He was our only child. This became clear in almost parody form the day I bought the Snugli. It seemed perfectly reasonable to me to strap a puppy to my chest in a baby carrier. It was a mile-long walk to my writing studio every morning, after all, and life was too short to drag him like a pull toy.

But it was too much for the Italian grandmothers of Cobble Hill. Out on the sidewalk one kindly, infant-loving lady lifted the blanket I’d put over his head before I could say anything—“O my Go-awwwd!” she screeched. Soon, we were neighborhood celebrities, anticipated up and down the stoops of Henry Street, one pewter-haired, black-smocked humorist recruiting the next: “Go see his pretty baby!”

We became buddies, Nemo and I, two gentleman freelancers charting our own course: a leisurely walk to work in the morning, say, and the dog run at lunch. Never a show-dog candidate, he grew into a handsome fellow in a boxery way, fawn-colored with a black mask, droopy-faced, of course (those wrinkly muzzles bred to keep blood away from boxers’ eyes when carrying game in their mouths), nimble and athletic. Among my enterprises at that time was writing a syndicated wine column, and the studio floor was often packed wall to wall with bottles, leaving only the narrowest corridors to edge through. Nemo, bouncy, rough, and rowdy by nature, picked his way among the bottles like Baryshnikov.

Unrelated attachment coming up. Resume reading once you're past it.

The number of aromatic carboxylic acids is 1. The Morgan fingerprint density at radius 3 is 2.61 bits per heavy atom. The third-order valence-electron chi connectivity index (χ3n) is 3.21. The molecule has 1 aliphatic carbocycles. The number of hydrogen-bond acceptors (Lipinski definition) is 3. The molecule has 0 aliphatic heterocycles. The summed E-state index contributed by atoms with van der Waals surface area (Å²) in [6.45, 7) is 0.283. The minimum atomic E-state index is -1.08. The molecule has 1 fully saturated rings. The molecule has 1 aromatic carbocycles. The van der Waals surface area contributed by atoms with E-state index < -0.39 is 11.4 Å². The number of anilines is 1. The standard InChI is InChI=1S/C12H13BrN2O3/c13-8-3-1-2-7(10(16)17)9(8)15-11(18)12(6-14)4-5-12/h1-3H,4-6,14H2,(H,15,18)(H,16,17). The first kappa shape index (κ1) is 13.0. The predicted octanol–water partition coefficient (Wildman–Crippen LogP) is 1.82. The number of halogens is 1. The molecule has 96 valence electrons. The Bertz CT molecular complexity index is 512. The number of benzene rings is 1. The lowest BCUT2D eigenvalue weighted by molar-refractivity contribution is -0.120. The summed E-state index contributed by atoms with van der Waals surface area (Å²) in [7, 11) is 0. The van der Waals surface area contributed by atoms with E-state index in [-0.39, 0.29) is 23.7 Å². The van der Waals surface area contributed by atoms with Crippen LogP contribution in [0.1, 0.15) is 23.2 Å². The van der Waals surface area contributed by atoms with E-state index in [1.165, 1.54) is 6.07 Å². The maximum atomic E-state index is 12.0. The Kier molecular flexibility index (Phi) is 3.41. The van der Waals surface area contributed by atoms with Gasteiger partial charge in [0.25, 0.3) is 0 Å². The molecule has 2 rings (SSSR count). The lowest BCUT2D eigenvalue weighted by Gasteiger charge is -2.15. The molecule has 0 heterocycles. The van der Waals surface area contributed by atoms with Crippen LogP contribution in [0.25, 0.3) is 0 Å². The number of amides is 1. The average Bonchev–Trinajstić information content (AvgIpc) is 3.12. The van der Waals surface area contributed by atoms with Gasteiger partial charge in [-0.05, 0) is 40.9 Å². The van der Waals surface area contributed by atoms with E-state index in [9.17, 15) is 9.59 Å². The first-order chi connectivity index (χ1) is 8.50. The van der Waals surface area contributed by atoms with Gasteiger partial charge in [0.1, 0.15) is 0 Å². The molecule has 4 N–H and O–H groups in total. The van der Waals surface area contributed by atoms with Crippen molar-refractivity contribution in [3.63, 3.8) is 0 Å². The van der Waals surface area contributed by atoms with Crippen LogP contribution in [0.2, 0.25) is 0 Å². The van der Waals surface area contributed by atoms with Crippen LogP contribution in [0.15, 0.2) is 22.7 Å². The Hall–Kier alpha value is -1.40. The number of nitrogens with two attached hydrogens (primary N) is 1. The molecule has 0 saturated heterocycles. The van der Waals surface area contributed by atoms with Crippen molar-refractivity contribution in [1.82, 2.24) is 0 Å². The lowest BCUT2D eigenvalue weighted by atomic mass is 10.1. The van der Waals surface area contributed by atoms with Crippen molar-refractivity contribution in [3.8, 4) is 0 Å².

Then came the days when my wife and I grew apart, and I moved up to the studio without him. I had custody only every other weekend or so. The weeks became months; the situation became permanent.

Cut to the former couple’s fumbling first attempts at dating new people: